EVANSTON, Ill. — Scientists at Northwestern University have developed a new detection technology on the nanometer scale that could lead to the next generation of proteomic arrays and new methods for diagnosing infectious diseases.
Once optimized, the new nanotechnology holds promise for biological detectors that can yield more information more accurately in a shorter period of time. Such devices ultimately could be used in the doctor’s office to rapidly screen for a wide range of pathogenic diseases or in the field to detect biological weapons such as anthrax and smallpox.
A report on the protein nanoarrays was published online Feb. 7 by the journal Science at the Science Express Web site (http://www.sciencexpress.org).
Genetic and proteomic screening with so-called gene-chips and proteomic arrays are allowing researchers to peer into the genetic code of individuals and develop leads for important therapeutic agents in the pharmaceutical industry. Current technology uses arrays of either proteins or DNA on the micrometer level as screening tools for analyzing DNA, protein-protein interactions and cell biology and for drug testing. Miniaturizing these arrays could dramatically improve their capabilities.
The researchers utilize a process invented at Northwestern called Dip-Pen Nanolithography to make arrays of proteins with features more than 1,000 times smaller than those used in conventional arrays. This leads to nanoarrays with more than 1 million times the density of current commercial microarrays.
Led by Chad A. Mirkin, director of Northwestern’s Institute for Nanotechnology, the research team combined expertise with Professor Milan Mrksich of the University of Chicago and his group and also showed that the novel arrays could be used to study important biological processes, such as cell adhesion. This involves discovering and then writing a pattern of proteins that attracts a particular molecule.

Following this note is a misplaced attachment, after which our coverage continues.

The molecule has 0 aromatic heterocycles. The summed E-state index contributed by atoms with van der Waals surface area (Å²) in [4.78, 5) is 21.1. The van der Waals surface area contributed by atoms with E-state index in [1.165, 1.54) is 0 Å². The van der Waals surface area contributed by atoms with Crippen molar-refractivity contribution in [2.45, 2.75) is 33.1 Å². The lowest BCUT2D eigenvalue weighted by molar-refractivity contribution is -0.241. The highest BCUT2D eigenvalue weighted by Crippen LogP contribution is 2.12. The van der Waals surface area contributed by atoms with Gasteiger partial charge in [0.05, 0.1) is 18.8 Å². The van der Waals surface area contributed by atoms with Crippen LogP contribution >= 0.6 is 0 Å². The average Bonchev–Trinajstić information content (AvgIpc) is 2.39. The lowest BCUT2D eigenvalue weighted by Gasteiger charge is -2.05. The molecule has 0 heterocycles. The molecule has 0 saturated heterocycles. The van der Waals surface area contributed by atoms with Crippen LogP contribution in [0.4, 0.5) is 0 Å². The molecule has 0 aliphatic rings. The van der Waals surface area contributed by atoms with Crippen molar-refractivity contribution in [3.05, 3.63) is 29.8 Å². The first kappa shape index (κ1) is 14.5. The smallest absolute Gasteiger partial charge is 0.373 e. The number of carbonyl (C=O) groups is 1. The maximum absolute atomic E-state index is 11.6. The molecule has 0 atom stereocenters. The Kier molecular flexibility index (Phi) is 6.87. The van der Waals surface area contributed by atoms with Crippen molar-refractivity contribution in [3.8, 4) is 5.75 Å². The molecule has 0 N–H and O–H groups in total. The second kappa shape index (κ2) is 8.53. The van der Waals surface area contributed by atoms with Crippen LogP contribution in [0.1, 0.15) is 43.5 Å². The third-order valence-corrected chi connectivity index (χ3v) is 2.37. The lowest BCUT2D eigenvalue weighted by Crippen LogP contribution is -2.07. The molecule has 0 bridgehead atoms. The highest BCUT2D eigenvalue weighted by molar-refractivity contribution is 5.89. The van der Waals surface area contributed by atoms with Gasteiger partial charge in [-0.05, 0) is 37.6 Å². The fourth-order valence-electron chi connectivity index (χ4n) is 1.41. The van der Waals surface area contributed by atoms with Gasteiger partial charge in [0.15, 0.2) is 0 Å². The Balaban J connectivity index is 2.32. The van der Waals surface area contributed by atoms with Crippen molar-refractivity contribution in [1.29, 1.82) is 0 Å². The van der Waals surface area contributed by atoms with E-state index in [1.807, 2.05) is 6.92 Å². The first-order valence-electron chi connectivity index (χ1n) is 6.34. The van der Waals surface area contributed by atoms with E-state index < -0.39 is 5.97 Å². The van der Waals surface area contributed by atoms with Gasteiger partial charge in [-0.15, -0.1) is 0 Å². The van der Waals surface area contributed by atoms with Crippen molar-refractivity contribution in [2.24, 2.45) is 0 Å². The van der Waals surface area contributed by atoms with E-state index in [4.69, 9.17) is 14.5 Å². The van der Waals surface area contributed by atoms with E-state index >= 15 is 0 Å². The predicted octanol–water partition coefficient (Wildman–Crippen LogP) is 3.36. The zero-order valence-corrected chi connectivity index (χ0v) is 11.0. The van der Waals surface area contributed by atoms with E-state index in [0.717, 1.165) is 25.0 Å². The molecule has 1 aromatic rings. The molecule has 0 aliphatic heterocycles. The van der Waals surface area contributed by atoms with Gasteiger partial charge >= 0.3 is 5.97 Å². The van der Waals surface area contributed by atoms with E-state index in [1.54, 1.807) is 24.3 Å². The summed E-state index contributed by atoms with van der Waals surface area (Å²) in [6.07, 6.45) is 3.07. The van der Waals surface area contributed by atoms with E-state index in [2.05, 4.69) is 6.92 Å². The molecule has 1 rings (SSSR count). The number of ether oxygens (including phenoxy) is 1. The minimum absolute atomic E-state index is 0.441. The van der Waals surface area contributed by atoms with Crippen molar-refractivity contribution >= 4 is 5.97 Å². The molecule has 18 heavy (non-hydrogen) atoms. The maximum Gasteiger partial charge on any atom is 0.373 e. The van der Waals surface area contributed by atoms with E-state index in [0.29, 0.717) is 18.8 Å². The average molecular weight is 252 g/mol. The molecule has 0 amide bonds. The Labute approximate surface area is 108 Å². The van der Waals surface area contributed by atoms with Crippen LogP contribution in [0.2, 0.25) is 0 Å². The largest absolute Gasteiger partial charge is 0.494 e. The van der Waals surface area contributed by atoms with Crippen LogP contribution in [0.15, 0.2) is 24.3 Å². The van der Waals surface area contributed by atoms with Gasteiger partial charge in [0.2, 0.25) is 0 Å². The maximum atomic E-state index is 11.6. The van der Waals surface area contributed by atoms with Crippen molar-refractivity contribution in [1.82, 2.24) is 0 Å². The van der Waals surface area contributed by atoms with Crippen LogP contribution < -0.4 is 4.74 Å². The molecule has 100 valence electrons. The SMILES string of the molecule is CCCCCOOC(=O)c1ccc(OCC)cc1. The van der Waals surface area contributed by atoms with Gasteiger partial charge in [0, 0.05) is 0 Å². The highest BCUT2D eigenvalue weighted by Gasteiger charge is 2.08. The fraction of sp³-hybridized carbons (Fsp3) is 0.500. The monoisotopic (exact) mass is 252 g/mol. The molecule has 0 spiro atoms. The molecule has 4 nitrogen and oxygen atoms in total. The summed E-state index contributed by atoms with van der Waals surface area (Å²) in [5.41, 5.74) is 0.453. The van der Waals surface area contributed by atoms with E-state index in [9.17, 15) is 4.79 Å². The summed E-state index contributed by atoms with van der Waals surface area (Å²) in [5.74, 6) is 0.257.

"Our technology opens up many new possibilities for detection and understanding the interactions of biomolecules with each other and synthetic agents," said Mirkin. "We have developed a simple way of recognizing complex materials. Once the pattern of protein dots that matches a particular biomolecule or structure is known, we can build a detector for that biomolecule. This means that instead of testing for anthrax DNA, which requires a lot of processing, we might be able to test for the anthrax spore itself."
"Creating patterns on a sub-micrometer level is important," added Mirkin, also George B. Rathmann Professor of Chemistry. "More detailed questions can be asked and answered when working on the nanometer scale. This is a fundamental advance in biorecognition."
Mirkin’s method of Dip-Pen Nanolithography allowed the researchers to use an atomic force microscope tip as a nano-pen to write out a tiny protein array on a gold surface. With an array of protein "dots" as small as 100 nanometers in diameter, the gold surface in between the dots was processed to prevent it from absorbing target proteins and disturbing the readings. (A nanometer is one-billionth of a meter.) When an array on a chip was exposed to protein targets in solution, the protein on the substrate (16-mercaptohexadecanoic acid or MHA) bound its complementary proteins (lysozyme and rabbit immunoglobin). The atomic force microscope then read the chip and recorded a match where a change in height was detected.
Other authors on the paper are Ki-Bum Lee (lead author) and So-Jung Park, both of Northwestern. The research was supported by the Air Force Office of Scientific Research, the Defense Advanced Research Projects Agency (DARPA), the National Science Foundation and the National Institutes of Health.
The above story is based on materials provided by Northwestern University. Note: Materials may be edited for content and length.
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